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4 Responses to “Further corrosive effects of networked handheld computing”

  1. ConfidentlyDubious says:

    DriveMeCrazy is similar to an idea of mine that I have been toying with for some time. Suppose that each driver can issue one “ticket point” per month to an offending driver, by sending an SMS with the offender’s license plate to a public service. Every driver that gets, say, more than 20 points in a month gets a ticket. (The monthly limit should rule out petty persecutions. Maybe repeated issuing of points to the same plate should be limited as well.)
    Enhanced version: by subscribing to the service, you can get a notification via SMS every time you get a “ticket point”, as soon as this happens. Bad drivers would find this useful, because it would help them know when they are approaching the threshold; but, at the same time, they would probably be pushed towards avoiding the behaviours that get them those dreaded SMS…
    What do you (readers, and also writers, of Futurismic) think of this?

  2. Wintermute says:

    Hey, don’t you Big Retail guys worry about the fall of the four-wall advantage and market price obfuscation: I know just the way to get your circumstantial market inefficiency edge back. Just look at the Wikileaks / anonymous / little guy vs US Government / NASDAQ Fortune 500 cyber war going on: you’ve got to fight digital fire with digital fire, start an E-War on Consumers, and while we’re at it, let’s start with the already most violent of all markets: Fashion.

    All you gotta do is just go hijack some Berkeley CS major senior’s social app-spinoff code, farm out the software changes rubric to some starving non-paid wannabe web 2.0 coders, syphon the brain drain of a couple disgruntled former Yahoo marketing department heads, and hack yourself up a startup dedicated to user-based Little Brother-fashion policing. Have the population report style faux pas in the wardrobes of their neighbors.

    @KatyGaga69: “Jenillica was totally wearing last-season knock-off Prada knee-highs today at our annual adopt-a-Nigerian event. I have CCTV cam evidence of her buying them at THE THRIFT STORE. SOOOO Conspicuous Consumption Fail.” @JessicaFeministXxX: “That asshole Julian Assange TOTALLY psychologically harassed me, seduced me with his tight USED Levis Motorcycle Jeans sporting an impressive bulge that turned out to be rolled up printouts of cables from the Chinese to US consulate. Douche bag. I will not be objectified under the Male Gaze! Flagged for cheapness and douchebaggery.” You could also get “cheap consumer” flagged for flagging a store for over-pricing or for bargain hunting with their iPhone in the aisle.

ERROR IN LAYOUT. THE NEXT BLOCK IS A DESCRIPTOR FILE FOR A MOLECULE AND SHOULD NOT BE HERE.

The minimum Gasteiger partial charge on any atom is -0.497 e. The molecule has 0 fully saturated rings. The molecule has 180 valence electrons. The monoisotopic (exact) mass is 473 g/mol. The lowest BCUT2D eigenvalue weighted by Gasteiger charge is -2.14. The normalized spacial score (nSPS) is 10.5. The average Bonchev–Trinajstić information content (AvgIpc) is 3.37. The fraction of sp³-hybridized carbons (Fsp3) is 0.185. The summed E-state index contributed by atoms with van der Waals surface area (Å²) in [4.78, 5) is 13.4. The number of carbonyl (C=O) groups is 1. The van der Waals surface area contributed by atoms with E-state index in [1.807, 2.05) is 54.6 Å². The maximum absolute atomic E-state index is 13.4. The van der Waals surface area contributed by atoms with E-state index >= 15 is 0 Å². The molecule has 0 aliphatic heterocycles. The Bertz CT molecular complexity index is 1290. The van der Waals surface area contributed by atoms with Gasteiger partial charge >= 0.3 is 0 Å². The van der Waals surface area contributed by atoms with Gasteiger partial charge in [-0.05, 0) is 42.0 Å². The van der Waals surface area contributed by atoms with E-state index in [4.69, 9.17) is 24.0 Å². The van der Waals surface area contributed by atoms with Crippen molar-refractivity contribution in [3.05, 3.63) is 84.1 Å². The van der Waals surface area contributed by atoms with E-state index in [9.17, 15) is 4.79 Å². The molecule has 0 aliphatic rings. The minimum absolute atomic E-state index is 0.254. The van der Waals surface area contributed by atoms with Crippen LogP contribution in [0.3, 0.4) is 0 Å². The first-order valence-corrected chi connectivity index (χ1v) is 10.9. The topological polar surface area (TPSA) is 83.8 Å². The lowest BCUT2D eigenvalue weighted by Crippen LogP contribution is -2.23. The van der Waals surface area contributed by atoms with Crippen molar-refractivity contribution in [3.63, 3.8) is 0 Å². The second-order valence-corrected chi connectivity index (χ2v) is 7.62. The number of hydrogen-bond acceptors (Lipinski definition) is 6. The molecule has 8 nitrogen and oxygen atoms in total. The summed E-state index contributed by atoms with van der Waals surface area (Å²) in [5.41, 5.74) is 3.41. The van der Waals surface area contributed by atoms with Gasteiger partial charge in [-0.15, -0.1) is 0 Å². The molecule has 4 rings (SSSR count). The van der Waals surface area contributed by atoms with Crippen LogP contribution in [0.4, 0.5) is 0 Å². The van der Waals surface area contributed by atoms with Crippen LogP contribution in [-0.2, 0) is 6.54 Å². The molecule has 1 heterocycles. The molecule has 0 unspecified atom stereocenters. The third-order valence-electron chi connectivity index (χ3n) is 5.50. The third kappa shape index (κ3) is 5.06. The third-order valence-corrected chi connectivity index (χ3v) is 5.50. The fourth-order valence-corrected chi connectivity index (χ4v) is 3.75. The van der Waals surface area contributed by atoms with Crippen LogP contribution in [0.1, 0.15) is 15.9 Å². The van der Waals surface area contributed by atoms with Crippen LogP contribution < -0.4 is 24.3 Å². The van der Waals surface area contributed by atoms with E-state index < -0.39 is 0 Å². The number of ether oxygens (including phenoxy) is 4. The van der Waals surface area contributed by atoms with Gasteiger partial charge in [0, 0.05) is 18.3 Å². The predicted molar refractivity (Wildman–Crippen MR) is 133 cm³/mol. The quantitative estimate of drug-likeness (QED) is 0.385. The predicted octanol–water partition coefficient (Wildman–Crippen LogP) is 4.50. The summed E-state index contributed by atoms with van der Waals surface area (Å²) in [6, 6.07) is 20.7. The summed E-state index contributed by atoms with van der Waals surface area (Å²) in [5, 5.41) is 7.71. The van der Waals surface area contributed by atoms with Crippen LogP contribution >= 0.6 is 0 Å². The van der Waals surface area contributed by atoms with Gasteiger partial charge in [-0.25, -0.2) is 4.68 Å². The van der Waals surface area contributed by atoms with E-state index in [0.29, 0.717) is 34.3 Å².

Bam, you’ve gone and flipped realtime e-price comparison through the window shopper’s looking glass. In retaliation, instead of forcing you the retailer to compete in true Adam Smithian market environments, you’ve gone and shone the bright light of crowdsourced fashion transparency, forced the consumer to become entangled in the game of, “Who can spend the most money on product x?” rather than who can find it at the cheapest price.

    Once in place all you’ve got to do is buy a few “generous lunches” for the FTC to get that goddamn bleeding heart net-neuter ‘Do Not Track’ list out of the way of your sub-arctic server databases hungry for the social lifeblood of the oblivious user, maybe call down a clout airstrike from Googlezon if you need to carry a bigger stick, they seem to have regulators pretty whipped. As an added bonus, you can auction off all that delicious personal info to the highest bidder. Facebook and Google are in dire need or some competition.

  3. Tom Mazanec says:

    And how does DriveMeCrazy avoid the problem of personal enemies making up imaginary violations to “report”?

  4. Philip says:

    Thanks ConfidentlyDubious for your good suggestions. To Tom’s point, we don’t want this to become a system for abuse and already have numerous checks & balances in place (some of them soon visible to the end-user). Also, you may find it interesting to know that drivers who are registered with DriveMeCrazy get a real-time alert when they get flagged. It is our hope that this kind of immediate feedback will change their behavior on the road. Philip – CEO DriveMeCrazy